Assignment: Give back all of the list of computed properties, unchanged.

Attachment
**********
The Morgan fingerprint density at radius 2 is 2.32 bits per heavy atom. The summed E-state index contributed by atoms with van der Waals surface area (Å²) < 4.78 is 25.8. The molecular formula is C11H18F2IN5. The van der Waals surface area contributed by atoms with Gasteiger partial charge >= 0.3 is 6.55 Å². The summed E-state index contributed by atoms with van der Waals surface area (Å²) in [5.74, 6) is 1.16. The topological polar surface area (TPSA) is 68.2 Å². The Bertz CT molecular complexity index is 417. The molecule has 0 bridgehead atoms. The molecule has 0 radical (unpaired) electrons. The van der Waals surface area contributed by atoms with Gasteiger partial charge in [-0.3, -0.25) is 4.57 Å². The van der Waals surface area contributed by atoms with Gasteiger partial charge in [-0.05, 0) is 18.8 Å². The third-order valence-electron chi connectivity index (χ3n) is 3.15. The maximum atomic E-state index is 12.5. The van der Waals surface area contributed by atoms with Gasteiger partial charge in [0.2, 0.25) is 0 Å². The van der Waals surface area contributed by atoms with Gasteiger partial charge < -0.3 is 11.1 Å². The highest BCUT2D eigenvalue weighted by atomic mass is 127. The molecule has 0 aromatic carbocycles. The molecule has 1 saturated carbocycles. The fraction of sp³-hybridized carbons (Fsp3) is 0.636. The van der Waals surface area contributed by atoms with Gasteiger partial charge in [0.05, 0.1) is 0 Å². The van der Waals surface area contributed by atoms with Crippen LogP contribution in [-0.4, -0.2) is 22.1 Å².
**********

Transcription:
The Morgan fingerprint density at radius 2 is 2.32 bits per heavy atom. The summed E-state index contributed by atoms with van der Waals surface area (Å²) < 4.78 is 25.8. The molecular formula is C11H18F2IN5. The van der Waals surface area contributed by atoms with Gasteiger partial charge >= 0.3 is 6.55 Å². The summed E-state index contributed by atoms with van der Waals surface area (Å²) in [5.74, 6) is 1.16. The topological polar surface area (TPSA) is 68.2 Å². The Bertz CT molecular complexity index is 417. The molecule has 0 bridgehead atoms. The molecule has 0 radical (unpaired) electrons. The van der Waals surface area contributed by atoms with Gasteiger partial charge in [-0.3, -0.25) is 4.57 Å². The van der Waals surface area contributed by atoms with Gasteiger partial charge in [-0.05, 0) is 18.8 Å². The third-order valence-electron chi connectivity index (χ3n) is 3.15. The maximum atomic E-state index is 12.5. The van der Waals surface area contributed by atoms with Gasteiger partial charge in [0.2, 0.25) is 0 Å². The van der Waals surface area contributed by atoms with Gasteiger partial charge < -0.3 is 11.1 Å². The highest BCUT2D eigenvalue weighted by atomic mass is 127. The molecule has 0 aromatic carbocycles. The molecule has 1 saturated carbocycles. The fraction of sp³-hybridized carbons (Fsp3) is 0.636. The van der Waals surface area contributed by atoms with Gasteiger partial charge in [0.05, 0.1) is 0 Å². The van der Waals surface area contributed by atoms with Crippen LogP contribution in [-0.4, -0.2) is 22.1 Å².